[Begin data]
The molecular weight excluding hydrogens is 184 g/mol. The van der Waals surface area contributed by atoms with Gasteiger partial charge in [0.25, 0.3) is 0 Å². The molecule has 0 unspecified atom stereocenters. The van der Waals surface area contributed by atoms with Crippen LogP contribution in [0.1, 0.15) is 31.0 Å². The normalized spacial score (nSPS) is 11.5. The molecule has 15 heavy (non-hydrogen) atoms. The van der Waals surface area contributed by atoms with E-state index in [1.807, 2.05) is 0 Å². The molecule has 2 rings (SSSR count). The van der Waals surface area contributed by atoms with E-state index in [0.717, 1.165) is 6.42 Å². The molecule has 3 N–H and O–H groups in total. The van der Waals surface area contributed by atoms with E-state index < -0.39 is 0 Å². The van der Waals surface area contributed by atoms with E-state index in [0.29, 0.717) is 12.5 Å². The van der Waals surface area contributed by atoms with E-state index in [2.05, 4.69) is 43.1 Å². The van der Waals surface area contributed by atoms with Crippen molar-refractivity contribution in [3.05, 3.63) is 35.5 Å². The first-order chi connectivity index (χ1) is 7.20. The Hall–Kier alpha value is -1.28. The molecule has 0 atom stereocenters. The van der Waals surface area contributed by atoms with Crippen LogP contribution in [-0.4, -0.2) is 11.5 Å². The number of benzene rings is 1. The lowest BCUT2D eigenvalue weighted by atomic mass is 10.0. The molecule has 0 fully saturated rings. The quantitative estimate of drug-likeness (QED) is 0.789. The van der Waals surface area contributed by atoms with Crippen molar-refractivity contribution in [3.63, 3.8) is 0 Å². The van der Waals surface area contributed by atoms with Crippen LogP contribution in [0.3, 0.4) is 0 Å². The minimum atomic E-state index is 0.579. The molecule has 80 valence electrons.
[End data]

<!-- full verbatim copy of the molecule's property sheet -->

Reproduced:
The molecular weight excluding hydrogens is 184 g/mol. The van der Waals surface area contributed by atoms with Gasteiger partial charge in [0.25, 0.3) is 0 Å². The molecule has 0 unspecified atom stereocenters. The van der Waals surface area contributed by atoms with Crippen LogP contribution in [0.1, 0.15) is 31.0 Å². The normalized spacial score (nSPS) is 11.5. The molecule has 15 heavy (non-hydrogen) atoms. The van der Waals surface area contributed by atoms with E-state index in [1.807, 2.05) is 0 Å². The molecule has 2 rings (SSSR count). The van der Waals surface area contributed by atoms with E-state index in [0.717, 1.165) is 6.42 Å². The molecule has 3 N–H and O–H groups in total. The van der Waals surface area contributed by atoms with E-state index < -0.39 is 0 Å². The van der Waals surface area contributed by atoms with E-state index in [0.29, 0.717) is 12.5 Å². The van der Waals surface area contributed by atoms with E-state index in [2.05, 4.69) is 43.1 Å². The van der Waals surface area contributed by atoms with Crippen molar-refractivity contribution in [3.05, 3.63) is 35.5 Å². The first-order chi connectivity index (χ1) is 7.20. The Hall–Kier alpha value is -1.28. The molecule has 0 atom stereocenters. The van der Waals surface area contributed by atoms with Crippen LogP contribution in [-0.4, -0.2) is 11.5 Å². The number of benzene rings is 1. The lowest BCUT2D eigenvalue weighted by atomic mass is 10.0. The molecule has 0 fully saturated rings. The quantitative estimate of drug-likeness (QED) is 0.789. The van der Waals surface area contributed by atoms with Crippen molar-refractivity contribution in [3.63, 3.8) is 0 Å². The van der Waals surface area contributed by atoms with Crippen LogP contribution in [0.3, 0.4) is 0 Å². The minimum atomic E-state index is 0.579. The molecule has 80 valence electrons.